SUD occurred significantly more often in case families than in control families. SUD risk factors included SUD, depression, anxiety disorders, personality disorders, or conduct disorders in the family. Furthermore, male sex, more recent year of birth, and living in the capital city of Copenhagen were also significantly associated with having SUD. The family load explained 30% of the SUD manifestation in the case-probands. The findings in the total SUD group were mostly replicated in the two major subgroups of pure alcohol or multiple substance use disorders.
These findings based on a very large and representative dataset provide additional evidence for the strong family aggregation and further risk factors in SUD. The pattern of risk factors is largely the same for the total group of SUD and the major subgroups of pure alcohol and multiple substance use disorders.
Research Unit of Child and Adolescent Psychiatry, Psychiatric Hospital, Aalborg University Hospital, Aalborg, Denmark; Clinical Psychology and Epidemiology, Institute of Psychology, University of Basel, Basel, Switzerland; Department of Child and Adolescent Psychiatry, University of Zurich, Zurich, Switzerland.
This nationwide register-based study investigates how often obsessive-compulsive disorders (OCD) with different age at diagnosis occur in affected families compared to control families. Furthermore, the study addresses the impact of certain risk factors, that is, sex, degree of urbanization, year of birth, and maternal and paternal age at birth.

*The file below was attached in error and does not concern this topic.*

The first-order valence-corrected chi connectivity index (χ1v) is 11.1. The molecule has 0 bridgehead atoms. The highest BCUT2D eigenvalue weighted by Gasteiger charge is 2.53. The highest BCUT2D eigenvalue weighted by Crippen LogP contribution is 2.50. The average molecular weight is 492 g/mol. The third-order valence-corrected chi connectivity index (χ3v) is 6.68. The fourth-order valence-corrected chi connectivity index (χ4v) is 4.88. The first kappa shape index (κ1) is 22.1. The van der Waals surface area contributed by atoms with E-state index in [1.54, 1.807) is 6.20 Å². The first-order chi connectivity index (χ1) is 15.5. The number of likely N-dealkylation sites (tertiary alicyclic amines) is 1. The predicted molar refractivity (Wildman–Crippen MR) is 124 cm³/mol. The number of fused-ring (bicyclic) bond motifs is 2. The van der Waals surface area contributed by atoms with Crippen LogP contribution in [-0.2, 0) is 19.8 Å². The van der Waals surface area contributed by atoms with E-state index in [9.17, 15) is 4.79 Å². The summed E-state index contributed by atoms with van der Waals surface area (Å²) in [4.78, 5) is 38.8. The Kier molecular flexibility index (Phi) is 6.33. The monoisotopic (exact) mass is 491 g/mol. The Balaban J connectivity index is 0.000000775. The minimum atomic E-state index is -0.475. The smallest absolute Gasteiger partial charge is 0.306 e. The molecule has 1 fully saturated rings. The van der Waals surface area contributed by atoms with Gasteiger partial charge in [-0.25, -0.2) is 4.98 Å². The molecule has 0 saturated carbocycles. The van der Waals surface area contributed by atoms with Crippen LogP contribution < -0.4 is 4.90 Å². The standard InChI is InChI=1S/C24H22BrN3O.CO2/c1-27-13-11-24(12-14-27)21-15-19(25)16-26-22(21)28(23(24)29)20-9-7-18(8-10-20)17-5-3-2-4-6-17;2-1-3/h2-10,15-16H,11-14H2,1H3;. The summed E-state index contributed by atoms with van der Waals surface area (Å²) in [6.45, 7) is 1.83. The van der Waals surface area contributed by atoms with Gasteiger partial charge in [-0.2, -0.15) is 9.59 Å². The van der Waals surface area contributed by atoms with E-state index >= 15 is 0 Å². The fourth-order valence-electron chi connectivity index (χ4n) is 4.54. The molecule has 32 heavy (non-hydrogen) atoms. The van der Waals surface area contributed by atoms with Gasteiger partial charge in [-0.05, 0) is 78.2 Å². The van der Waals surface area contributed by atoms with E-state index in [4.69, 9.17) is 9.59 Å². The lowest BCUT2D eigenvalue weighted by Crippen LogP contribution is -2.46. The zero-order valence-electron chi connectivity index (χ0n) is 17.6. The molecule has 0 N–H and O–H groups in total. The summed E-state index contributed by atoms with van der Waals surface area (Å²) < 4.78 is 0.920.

A total of N = 2,057 child and adolescent psychiatric subjects born between 1952 and 2000 and registered in the Danish Psychiatric Central Research Register developed OCD before the age of 18. In addition, N = 6,055 controls without any psychiatric diagnosis before age 18 and matched for age, sex, and residential region were included. Psychiatric diagnoses were also obtained for the first-degree relatives as a part of the Danish Three-Generation Study. A family load component was obtained by using various mixed regression models.
OCD occurred significantly more often in case than in control families. Having a mother, father, sibling, or an offspring with the disorder was proven to be a risk factor. Maternal age above 35 years, male sex by tendency, and ascending year of birth were associated with having OCD. Furthermore, case relatives did not develop OCD earlier than control relatives. The risk of OCD in the case probands was significantly increased when first-degree family members had either OCD, or tic disorders, or affective disorders, or anxiety disorders.
These findings based on a very large and representative dataset provide further and very solid evidence for the high family aggregation of OCD.